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The Signs Of A Truly Intimate Relationship

Love & Relationships

If you spend even 15 minutes a day online, you're likely to run across at least two dozen relationship articles. So, what makes this one any different? It's actually a particular word that's in the title. Did you peep how I didn't use words like "good", "healthy" or "long-lasting"? Yeah, what separates this piece from many of the others is the operative word—intimate.

When you think of intimacy, what immediately comes to your mind? Closeness? Sex? While those kinds of things can—and should—certainly come out of an intimate relationship, there are some core characteristics that need to be put into place—first.

Whether you've been seeing someone for a few weeks now and you're hoping it will turn into something more or you've been making this love thing work for a while now but you need a "gut check", just to make sure that you and yours are still on the right track, here are eight things that, based on the definitions of intimate, you need to have in your relationship in order for it to be truly and authentically intimate.

The Signs Of A Truly Intimate Relationship

1.Friendship

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To me, the foundation of every great relationship is friendship. At the same time, the reason why I think that not nearly enough people make this a priority is because either they don't value friendship as much as they should or they've never been in a relationship where friendship was the cornerstone of it. I have. I also know married couples who are the very best of friends and when I tell you that it makes loving someone—and staying with them—so much easier to do? Words fully cannot express.

It's really kind of sad that "friendship" isn't synonymous with "intimacy" for a lot of us because to be in a friendship is one of the very definitions of what it means to be intimate with someone. When you're with someone who loves, respects, supports and celebrates you; when you're with someone who makes you and your needs a priority and therefore, also makes themselves available to you, even when it's not always the most convenient to do so, and when you know you're with someone you can trust with your heart, your secrets, your resources and pretty much your life, in general? ((Exhale)) Does it really get any more intimate than that? I seriously doubt it.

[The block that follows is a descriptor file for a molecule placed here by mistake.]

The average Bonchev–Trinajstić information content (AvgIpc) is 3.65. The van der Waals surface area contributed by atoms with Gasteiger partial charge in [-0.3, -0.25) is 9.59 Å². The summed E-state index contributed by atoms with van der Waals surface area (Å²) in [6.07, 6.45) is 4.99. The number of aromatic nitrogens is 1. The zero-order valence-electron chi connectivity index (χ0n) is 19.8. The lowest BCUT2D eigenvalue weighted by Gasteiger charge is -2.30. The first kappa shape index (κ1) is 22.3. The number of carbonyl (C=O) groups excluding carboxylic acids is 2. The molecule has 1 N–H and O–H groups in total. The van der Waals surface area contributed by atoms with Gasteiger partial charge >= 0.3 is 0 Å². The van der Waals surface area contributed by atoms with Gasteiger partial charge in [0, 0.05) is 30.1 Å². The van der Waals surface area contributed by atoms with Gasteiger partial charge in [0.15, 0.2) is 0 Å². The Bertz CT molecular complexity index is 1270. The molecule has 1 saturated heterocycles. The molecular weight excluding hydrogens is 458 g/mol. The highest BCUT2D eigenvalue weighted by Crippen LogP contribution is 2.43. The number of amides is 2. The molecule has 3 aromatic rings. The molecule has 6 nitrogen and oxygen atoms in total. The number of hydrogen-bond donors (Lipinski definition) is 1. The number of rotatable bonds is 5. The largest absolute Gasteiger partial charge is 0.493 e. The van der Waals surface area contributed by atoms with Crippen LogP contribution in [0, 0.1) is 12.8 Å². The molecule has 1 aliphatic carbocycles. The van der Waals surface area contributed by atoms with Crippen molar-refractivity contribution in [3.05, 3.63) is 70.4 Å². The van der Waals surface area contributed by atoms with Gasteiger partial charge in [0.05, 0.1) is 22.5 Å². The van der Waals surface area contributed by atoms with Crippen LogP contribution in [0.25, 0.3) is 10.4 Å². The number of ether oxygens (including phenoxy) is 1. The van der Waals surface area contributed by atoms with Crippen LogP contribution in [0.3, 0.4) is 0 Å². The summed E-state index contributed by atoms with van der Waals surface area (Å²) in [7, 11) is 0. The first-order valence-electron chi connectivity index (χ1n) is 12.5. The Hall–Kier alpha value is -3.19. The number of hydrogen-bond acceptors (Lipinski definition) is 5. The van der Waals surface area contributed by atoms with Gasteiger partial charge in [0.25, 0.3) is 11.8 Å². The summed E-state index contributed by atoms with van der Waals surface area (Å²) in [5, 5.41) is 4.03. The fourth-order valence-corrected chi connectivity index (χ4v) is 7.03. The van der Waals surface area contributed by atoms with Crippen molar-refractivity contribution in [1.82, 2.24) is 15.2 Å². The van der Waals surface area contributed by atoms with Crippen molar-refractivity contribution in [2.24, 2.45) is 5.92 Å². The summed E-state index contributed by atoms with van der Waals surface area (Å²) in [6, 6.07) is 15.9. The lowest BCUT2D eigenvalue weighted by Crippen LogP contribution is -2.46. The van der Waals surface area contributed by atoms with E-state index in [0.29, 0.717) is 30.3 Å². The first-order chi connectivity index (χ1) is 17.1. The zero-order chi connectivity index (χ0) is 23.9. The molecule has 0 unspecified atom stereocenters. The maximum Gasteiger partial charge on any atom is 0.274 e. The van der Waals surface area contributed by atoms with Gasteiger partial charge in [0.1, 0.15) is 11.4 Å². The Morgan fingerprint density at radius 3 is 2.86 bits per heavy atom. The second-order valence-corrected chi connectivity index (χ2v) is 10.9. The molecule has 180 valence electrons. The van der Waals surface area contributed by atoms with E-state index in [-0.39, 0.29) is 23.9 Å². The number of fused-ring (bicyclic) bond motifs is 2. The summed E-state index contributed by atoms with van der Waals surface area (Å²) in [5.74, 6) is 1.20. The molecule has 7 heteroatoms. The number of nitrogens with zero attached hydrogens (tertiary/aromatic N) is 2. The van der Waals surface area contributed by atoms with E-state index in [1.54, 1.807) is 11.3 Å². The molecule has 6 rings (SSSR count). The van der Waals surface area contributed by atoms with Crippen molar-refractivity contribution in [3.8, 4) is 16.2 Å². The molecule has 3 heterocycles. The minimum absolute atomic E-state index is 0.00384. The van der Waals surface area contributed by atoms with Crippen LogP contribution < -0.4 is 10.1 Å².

2.Raw Honesty

Sooner than later, I'll be sharing an article about what it means to have a man in your life who is good for you rather than merely good to you. I got the concept from a male friend of mine who once told me something about a guy that I was crushin' on at the time. What he said was spot-on and the ultimate reality check; that doesn't mean that a sistah wanted to hear it, though. Anyway, after my friend ran down all of the reasons why he thought the guy wasn't as into me as I wanted to believe that he was, when I jumped about 65 percent on the defensive, my friend said, "If all you eat is cake, you're gonna get sick. Take this medicine, girl. Learn to embrace what's good for you even if it doesn't seem good to you at the time." Ouch.